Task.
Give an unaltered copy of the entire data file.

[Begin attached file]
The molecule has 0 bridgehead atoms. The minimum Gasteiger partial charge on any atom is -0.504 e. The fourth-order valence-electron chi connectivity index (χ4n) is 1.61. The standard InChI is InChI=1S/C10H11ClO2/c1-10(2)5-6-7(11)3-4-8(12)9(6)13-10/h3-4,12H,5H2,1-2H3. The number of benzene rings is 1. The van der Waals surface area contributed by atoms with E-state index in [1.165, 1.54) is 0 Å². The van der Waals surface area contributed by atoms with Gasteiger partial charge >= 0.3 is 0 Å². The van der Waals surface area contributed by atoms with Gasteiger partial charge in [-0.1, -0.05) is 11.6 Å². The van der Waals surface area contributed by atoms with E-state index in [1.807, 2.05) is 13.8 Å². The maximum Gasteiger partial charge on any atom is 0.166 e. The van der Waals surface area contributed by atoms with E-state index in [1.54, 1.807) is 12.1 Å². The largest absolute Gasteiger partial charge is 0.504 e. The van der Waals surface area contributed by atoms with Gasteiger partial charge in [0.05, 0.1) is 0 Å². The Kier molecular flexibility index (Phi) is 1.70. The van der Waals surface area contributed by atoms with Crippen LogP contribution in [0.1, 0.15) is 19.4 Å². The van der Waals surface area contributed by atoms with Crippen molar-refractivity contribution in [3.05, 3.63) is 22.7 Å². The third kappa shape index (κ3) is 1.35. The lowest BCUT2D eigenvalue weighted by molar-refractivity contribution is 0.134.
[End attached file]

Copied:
The molecule has 0 bridgehead atoms. The minimum Gasteiger partial charge on any atom is -0.504 e. The fourth-order valence-electron chi connectivity index (χ4n) is 1.61. The standard InChI is InChI=1S/C10H11ClO2/c1-10(2)5-6-7(11)3-4-8(12)9(6)13-10/h3-4,12H,5H2,1-2H3. The number of benzene rings is 1. The van der Waals surface area contributed by atoms with E-state index in [1.165, 1.54) is 0 Å². The van der Waals surface area contributed by atoms with Gasteiger partial charge >= 0.3 is 0 Å². The van der Waals surface area contributed by atoms with Gasteiger partial charge in [-0.1, -0.05) is 11.6 Å². The van der Waals surface area contributed by atoms with E-state index in [1.807, 2.05) is 13.8 Å². The maximum Gasteiger partial charge on any atom is 0.166 e. The van der Waals surface area contributed by atoms with E-state index in [1.54, 1.807) is 12.1 Å². The largest absolute Gasteiger partial charge is 0.504 e. The van der Waals surface area contributed by atoms with Gasteiger partial charge in [0.05, 0.1) is 0 Å². The Kier molecular flexibility index (Phi) is 1.70. The van der Waals surface area contributed by atoms with Crippen LogP contribution in [0.1, 0.15) is 19.4 Å². The van der Waals surface area contributed by atoms with Crippen molar-refractivity contribution in [3.05, 3.63) is 22.7 Å². The third kappa shape index (κ3) is 1.35. The lowest BCUT2D eigenvalue weighted by molar-refractivity contribution is 0.134.